But Pomfret’s latest book, a sarcastic memoir titled “Since My Last Confession,” proved too much for the friars, many of whom were interviewed by Pomfret as he wrote the book. The book suggests that some local clergy, who are given fictional names, are sexually active, and is mocking toward Cardinal Sean P. O’Malley, the archbishop of Boston. The shrine’s executive director, the Rev. David Convertino, said some people had expressed concern about the appropriateness of Pomfret’s role at the church.
“There were people who felt it was incompatible for someone to stand up publicly and say, ‘I’m a pornographer, and I’m a lector at St. Anthony Shrine,’ ” Convertino said. “There’s a public stance that he’s taking, and it seems that most of this is to sell the book.”
- 5 under 35 (from Maud)
- CDN theatre prize includes playwrights, those least-huggable members of the drama school crowd
- Knife book wins Guardian kids prize
- Occasional ‘Ninja who-may-have-abandonned-us-because-he’s-now-rich-and-famous Steven Galloway profiled around Giller longlist
- Aussie PM awards
- New lit prize for young Latinas
- Literary translation prize not lucrative, but surely satisfying
- Looooong list for biggest kids prize
LM Montgomery’s family said she killed herself. Her biographer disagrees. Who knows more?
Dr. Rubio contends that the note very likely was the final page of a 176-page account of the years 1939-1942 that Montgomery expected one day to transcribe in more writerly fashion into her official journals. This had long been Montgomery’s methodology – write something on scraps of available paper, then at some point – sometimes years later – copy it into her journals.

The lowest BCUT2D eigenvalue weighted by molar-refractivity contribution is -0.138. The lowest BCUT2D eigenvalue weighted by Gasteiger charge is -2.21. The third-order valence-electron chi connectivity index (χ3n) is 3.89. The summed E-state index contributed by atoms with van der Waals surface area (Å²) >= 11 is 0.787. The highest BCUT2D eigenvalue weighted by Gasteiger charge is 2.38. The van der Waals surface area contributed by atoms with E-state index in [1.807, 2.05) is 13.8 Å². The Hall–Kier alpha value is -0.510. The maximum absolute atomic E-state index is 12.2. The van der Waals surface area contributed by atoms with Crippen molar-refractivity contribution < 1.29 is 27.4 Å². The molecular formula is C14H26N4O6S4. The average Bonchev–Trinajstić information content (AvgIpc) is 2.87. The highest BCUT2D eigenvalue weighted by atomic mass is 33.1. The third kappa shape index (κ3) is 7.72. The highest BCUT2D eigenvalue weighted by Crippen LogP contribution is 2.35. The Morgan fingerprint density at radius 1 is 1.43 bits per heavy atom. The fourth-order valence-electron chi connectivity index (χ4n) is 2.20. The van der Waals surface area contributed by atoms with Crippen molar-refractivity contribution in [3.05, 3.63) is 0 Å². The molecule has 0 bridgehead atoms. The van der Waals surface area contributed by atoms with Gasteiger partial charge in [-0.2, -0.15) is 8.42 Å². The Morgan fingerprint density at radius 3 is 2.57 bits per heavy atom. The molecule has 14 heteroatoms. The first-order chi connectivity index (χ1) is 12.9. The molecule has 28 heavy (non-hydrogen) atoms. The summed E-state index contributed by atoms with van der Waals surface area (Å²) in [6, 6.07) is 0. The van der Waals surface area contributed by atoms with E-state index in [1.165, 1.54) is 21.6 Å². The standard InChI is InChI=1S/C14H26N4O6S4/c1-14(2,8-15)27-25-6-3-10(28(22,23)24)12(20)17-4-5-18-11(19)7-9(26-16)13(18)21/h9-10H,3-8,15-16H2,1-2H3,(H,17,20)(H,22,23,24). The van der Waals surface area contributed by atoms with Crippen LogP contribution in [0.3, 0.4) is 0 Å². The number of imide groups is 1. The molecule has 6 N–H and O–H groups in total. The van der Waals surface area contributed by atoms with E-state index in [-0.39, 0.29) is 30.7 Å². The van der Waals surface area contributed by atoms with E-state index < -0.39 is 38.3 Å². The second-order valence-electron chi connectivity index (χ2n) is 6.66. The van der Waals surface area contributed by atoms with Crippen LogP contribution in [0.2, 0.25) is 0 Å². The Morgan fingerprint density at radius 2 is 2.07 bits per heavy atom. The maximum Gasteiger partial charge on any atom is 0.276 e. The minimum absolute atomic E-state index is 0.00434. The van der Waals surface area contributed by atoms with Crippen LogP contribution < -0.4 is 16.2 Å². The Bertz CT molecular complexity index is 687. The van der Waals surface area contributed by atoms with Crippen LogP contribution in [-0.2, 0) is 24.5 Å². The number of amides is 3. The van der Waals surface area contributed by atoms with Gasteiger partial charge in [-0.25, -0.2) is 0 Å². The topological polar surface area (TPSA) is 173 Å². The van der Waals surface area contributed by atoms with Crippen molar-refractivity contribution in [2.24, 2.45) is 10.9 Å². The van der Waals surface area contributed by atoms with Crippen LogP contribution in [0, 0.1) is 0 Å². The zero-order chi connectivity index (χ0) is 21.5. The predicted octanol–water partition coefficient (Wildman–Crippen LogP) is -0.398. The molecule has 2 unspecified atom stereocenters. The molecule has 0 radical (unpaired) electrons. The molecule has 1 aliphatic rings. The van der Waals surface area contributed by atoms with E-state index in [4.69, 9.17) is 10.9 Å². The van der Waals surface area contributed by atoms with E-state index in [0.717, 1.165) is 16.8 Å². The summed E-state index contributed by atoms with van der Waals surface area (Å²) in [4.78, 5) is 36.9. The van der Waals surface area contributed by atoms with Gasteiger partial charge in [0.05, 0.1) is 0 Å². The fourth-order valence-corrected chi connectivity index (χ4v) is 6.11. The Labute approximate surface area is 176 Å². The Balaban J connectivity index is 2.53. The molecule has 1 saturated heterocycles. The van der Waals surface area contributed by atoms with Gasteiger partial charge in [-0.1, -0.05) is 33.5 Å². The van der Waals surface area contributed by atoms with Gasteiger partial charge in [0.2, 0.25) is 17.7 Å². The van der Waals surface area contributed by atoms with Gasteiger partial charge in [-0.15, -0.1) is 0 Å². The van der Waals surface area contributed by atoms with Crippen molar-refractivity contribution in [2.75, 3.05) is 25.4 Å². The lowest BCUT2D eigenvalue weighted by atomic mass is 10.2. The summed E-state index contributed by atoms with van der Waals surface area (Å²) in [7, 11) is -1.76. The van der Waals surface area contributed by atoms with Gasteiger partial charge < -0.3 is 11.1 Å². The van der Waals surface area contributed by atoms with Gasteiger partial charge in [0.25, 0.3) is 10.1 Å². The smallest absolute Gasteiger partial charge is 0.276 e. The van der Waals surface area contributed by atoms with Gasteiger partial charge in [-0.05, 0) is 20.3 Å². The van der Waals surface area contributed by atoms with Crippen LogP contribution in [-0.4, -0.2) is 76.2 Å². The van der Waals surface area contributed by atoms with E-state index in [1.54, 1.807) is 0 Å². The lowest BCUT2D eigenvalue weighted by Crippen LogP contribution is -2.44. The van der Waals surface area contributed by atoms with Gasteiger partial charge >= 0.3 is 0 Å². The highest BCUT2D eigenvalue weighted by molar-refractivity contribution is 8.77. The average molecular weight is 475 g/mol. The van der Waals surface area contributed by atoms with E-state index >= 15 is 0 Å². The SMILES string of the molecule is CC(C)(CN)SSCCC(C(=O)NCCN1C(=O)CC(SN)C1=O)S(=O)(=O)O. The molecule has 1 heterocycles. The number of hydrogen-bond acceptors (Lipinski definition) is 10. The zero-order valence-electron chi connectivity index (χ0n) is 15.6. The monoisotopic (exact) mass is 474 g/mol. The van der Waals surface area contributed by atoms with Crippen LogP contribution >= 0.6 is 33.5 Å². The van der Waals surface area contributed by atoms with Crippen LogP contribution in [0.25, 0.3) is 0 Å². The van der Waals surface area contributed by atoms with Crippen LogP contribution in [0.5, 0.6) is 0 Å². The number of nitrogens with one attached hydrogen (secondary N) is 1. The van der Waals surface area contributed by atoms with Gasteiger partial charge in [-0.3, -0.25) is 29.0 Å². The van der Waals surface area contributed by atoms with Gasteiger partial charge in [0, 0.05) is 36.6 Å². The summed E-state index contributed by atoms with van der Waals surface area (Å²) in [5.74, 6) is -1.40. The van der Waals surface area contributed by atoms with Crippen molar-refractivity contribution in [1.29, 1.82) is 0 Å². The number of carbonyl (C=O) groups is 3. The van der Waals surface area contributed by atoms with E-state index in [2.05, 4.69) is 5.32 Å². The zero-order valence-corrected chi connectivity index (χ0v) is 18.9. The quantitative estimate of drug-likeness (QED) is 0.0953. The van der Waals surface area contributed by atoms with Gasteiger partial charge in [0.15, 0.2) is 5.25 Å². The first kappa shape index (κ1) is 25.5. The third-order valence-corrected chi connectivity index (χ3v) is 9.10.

In folding the note into his pocket on April 24, 1942, Montgomery’s son “would not have known” that 175 other pages were somewhere in the house, which Montgomery prophetically called “Journey’s End” when she bought it in 1935. Rather, he “interpreted this page as a single stand-alone note written solely to explain her final despondency, and it is easy to see why he did.”
Dr. Rubio notes that the other 175 pages have never been found and, among several scenarios, suggests that Chester Macdonald “very likely” discovered them after the removal of her mother’s body, and destroyed or hid them. Mr. Macdonald, who died at 51 in 1964, had unimpeded access to all parts of the house. He knew his mother’s writing habits and “he had good reason to think” whatever she had written “would contain much about him,” very likely highly negative.